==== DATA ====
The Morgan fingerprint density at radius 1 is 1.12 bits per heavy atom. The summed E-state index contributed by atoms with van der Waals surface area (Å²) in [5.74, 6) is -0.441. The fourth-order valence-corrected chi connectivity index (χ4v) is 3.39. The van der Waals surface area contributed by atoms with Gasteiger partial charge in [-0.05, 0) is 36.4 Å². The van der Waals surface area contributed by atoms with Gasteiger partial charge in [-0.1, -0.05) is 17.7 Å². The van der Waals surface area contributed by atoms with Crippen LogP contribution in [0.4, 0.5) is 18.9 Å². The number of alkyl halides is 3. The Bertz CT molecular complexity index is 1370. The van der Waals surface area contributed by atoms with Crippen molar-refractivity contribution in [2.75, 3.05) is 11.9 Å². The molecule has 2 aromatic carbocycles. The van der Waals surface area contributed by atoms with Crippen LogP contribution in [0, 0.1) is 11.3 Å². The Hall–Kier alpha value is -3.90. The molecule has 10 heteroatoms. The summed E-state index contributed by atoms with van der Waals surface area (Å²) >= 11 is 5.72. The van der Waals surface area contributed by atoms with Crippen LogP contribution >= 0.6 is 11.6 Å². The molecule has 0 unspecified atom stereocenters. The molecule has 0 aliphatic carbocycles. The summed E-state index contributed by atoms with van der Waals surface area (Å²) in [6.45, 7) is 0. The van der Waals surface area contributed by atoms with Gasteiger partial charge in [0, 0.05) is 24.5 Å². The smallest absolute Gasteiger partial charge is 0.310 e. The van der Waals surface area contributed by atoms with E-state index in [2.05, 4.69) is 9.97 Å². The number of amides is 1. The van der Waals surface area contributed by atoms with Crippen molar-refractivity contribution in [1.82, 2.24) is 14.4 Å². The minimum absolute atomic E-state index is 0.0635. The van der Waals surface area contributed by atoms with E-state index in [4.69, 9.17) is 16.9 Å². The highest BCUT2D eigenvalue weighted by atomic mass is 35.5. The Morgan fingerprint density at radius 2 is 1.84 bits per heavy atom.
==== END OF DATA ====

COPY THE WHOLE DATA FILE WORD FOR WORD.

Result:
The Morgan fingerprint density at radius 1 is 1.12 bits per heavy atom. The summed E-state index contributed by atoms with van der Waals surface area (Å²) in [5.74, 6) is -0.441. The fourth-order valence-corrected chi connectivity index (χ4v) is 3.39. The van der Waals surface area contributed by atoms with Gasteiger partial charge in [-0.05, 0) is 36.4 Å². The van der Waals surface area contributed by atoms with Gasteiger partial charge in [-0.1, -0.05) is 17.7 Å². The van der Waals surface area contributed by atoms with Crippen LogP contribution in [0.4, 0.5) is 18.9 Å². The number of alkyl halides is 3. The Bertz CT molecular complexity index is 1370. The van der Waals surface area contributed by atoms with Crippen molar-refractivity contribution in [2.75, 3.05) is 11.9 Å². The molecule has 2 aromatic carbocycles. The van der Waals surface area contributed by atoms with Crippen LogP contribution in [0, 0.1) is 11.3 Å². The Hall–Kier alpha value is -3.90. The molecule has 10 heteroatoms. The summed E-state index contributed by atoms with van der Waals surface area (Å²) >= 11 is 5.72. The van der Waals surface area contributed by atoms with Crippen LogP contribution >= 0.6 is 11.6 Å². The molecule has 0 unspecified atom stereocenters. The molecule has 0 aliphatic carbocycles. The summed E-state index contributed by atoms with van der Waals surface area (Å²) in [6.45, 7) is 0. The van der Waals surface area contributed by atoms with Gasteiger partial charge in [0, 0.05) is 24.5 Å². The smallest absolute Gasteiger partial charge is 0.310 e. The van der Waals surface area contributed by atoms with E-state index in [2.05, 4.69) is 9.97 Å². The number of amides is 1. The van der Waals surface area contributed by atoms with Crippen molar-refractivity contribution in [1.82, 2.24) is 14.4 Å². The minimum absolute atomic E-state index is 0.0635. The van der Waals surface area contributed by atoms with E-state index in [4.69, 9.17) is 16.9 Å². The highest BCUT2D eigenvalue weighted by atomic mass is 35.5. The Morgan fingerprint density at radius 2 is 1.84 bits per heavy atom.